In one of my lowest moments during the summer, I told my therapist I was going to treat the rest of 2021 and 2022 as the “gap year” I never had: no goals, no ambitions, nothing new. I thought back to my article on healthy complacency –perhaps that would be good enough.
I could just do my day job and appreciate the stability it gives me (plus build my savings back up after a lengthy publishing process and many medical bills). I could stop resenting it for keeping me from doing creative work I haven’t had the energy to do for much of the year anyway. Tap the brakes, ease up on everything. Go to Taekwondo class, go to work, enjoy my hobbies, and just chill. Write when and if I feel like it. Stop chasing opportunities (or escapes) unless I feel truly inspired and good about them. Stop TRYING to be happy and just let it happen.
As my depression waned near the end of August, I tentatively searched current book awards online. I couldn’t even think about that during the late spring and midsummer. Going into fall I continued my counseling sessions feeling a sense of hope. I started writing for Martial Journal, and appeared on more podcasts.
On the day job front, I discovered the concept of liminality on a career shifters site: the space of the unknown between making one move to the next. I wrote a note that I’ve kept on my desk:
“Lean into liminality.”
I don’t need to make any big jumps right now. I’ll just sit in the liminal phase of knowing I don’t want to do what I’m doing now forever but not knowing what to do next. Sometimes sitting on the dock of a quiet lake waiting for a fish to bite is more fun than pulling in a fighting whopper.
Who knows, if I ease the pressure off my day job to make me happy I may find myself enjoying it again.
Back to my true passion, my writing career: I’m starting to re-think a complete gap year of NOTHING.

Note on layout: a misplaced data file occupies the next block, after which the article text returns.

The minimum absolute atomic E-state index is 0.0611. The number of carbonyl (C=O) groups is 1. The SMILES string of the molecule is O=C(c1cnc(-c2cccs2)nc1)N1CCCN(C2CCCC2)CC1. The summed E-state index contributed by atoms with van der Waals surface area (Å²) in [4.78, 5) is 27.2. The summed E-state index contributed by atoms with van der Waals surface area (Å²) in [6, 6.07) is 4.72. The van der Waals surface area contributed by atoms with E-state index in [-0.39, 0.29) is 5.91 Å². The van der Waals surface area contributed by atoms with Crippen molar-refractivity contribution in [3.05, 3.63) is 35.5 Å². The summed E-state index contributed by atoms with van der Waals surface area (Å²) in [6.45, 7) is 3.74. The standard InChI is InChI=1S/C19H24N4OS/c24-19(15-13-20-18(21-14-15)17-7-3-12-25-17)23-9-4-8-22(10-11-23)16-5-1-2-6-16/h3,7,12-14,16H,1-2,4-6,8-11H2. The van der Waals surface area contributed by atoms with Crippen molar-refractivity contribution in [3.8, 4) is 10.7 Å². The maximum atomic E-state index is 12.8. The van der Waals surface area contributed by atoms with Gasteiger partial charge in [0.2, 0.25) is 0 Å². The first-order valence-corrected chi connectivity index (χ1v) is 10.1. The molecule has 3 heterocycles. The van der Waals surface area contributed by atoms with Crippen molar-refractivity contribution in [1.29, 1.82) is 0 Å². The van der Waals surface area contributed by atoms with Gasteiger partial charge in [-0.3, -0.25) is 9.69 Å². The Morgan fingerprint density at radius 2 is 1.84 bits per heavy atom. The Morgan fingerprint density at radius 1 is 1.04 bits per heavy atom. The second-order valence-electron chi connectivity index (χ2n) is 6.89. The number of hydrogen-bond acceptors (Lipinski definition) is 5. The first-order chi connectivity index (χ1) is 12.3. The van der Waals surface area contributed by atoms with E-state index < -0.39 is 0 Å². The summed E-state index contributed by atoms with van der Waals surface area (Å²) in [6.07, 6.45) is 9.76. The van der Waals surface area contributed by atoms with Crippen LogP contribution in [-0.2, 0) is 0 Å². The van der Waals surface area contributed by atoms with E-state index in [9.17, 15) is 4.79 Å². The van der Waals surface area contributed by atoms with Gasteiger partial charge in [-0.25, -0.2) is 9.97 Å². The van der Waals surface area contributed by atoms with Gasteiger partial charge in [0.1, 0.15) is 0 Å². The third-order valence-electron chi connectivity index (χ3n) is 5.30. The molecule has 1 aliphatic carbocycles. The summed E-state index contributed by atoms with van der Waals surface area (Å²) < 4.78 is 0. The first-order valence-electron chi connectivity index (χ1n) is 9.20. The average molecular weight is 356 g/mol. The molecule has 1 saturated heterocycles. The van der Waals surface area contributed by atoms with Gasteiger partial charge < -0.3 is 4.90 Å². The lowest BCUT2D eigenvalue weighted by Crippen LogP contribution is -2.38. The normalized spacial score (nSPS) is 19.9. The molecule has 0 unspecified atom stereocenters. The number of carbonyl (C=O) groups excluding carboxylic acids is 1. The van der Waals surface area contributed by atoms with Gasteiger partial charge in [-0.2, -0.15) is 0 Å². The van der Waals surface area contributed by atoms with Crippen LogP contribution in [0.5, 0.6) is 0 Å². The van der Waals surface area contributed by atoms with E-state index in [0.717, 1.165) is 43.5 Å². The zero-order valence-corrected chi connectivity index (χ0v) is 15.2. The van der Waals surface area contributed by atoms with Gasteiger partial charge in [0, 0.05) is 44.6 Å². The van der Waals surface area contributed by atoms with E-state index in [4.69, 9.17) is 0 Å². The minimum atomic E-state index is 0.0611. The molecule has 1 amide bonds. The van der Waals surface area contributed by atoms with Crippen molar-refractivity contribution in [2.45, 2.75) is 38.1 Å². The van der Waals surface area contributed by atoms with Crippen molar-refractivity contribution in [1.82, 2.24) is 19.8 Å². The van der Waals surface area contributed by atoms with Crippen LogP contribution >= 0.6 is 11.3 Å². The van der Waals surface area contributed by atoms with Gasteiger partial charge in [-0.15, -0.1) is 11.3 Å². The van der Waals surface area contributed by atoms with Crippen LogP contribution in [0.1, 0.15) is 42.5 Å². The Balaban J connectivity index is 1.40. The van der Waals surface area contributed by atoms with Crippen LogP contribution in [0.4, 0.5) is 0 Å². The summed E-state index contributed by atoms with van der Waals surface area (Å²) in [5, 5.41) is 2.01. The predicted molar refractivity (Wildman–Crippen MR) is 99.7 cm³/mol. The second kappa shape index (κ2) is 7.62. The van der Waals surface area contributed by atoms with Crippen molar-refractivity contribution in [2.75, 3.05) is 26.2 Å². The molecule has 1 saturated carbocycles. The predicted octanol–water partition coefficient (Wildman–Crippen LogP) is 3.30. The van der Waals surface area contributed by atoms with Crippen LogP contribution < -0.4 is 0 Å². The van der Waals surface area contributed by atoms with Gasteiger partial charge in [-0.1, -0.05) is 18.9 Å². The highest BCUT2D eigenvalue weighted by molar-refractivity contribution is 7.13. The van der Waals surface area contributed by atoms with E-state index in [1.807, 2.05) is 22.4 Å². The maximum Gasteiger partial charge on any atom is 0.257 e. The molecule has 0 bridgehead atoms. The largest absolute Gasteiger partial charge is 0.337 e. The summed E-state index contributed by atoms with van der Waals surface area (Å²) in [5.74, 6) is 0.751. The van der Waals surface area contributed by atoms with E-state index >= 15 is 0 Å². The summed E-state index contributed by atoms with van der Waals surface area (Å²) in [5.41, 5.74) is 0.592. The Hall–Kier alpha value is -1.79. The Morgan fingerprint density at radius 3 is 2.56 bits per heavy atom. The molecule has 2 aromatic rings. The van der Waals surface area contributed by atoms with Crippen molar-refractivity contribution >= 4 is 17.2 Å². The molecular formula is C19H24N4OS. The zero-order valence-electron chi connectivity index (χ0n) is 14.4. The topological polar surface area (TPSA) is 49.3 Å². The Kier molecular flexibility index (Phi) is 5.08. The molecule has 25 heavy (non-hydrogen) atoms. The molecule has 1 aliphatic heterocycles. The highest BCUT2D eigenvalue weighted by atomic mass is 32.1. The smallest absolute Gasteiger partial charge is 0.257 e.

In mid-December, on a whim, I wrote three goals on a sticky note:
“1. Pitch myself to podcasts
2. Pitch my memoir for audiobook recordings and film/TV adaptations
3. Finish one draft of a novel.”
Nothing is set in stone, like I MUST secure a film adaptation or have a completed manuscript ready to shop to publishers. I just want to try a few things. I just want to poke around and see what happens.
I’m going to guess many of those hustlers who encouraged (or in some cases, harassed) people to go into and come out of lockdown blazing with goals and accomplishments burned out as quickly as I did a few weeks into the pandemic.
Nearly two years later, we’re all still figuring out how to navigate this new reality and sense of “normal.”
In martial arts, a sparring match can be that liminal space. Sparring is a combination of the known and unknown. All that’s really true is you must adapt to the situation. The situation is constantly changing. There is a moment between an action from an an opponent and your own reaction. A frozen moment in time represents the shift from unknown to known.
Eventually the match ends, but in the meantime you can have some fun learning and growing along the way.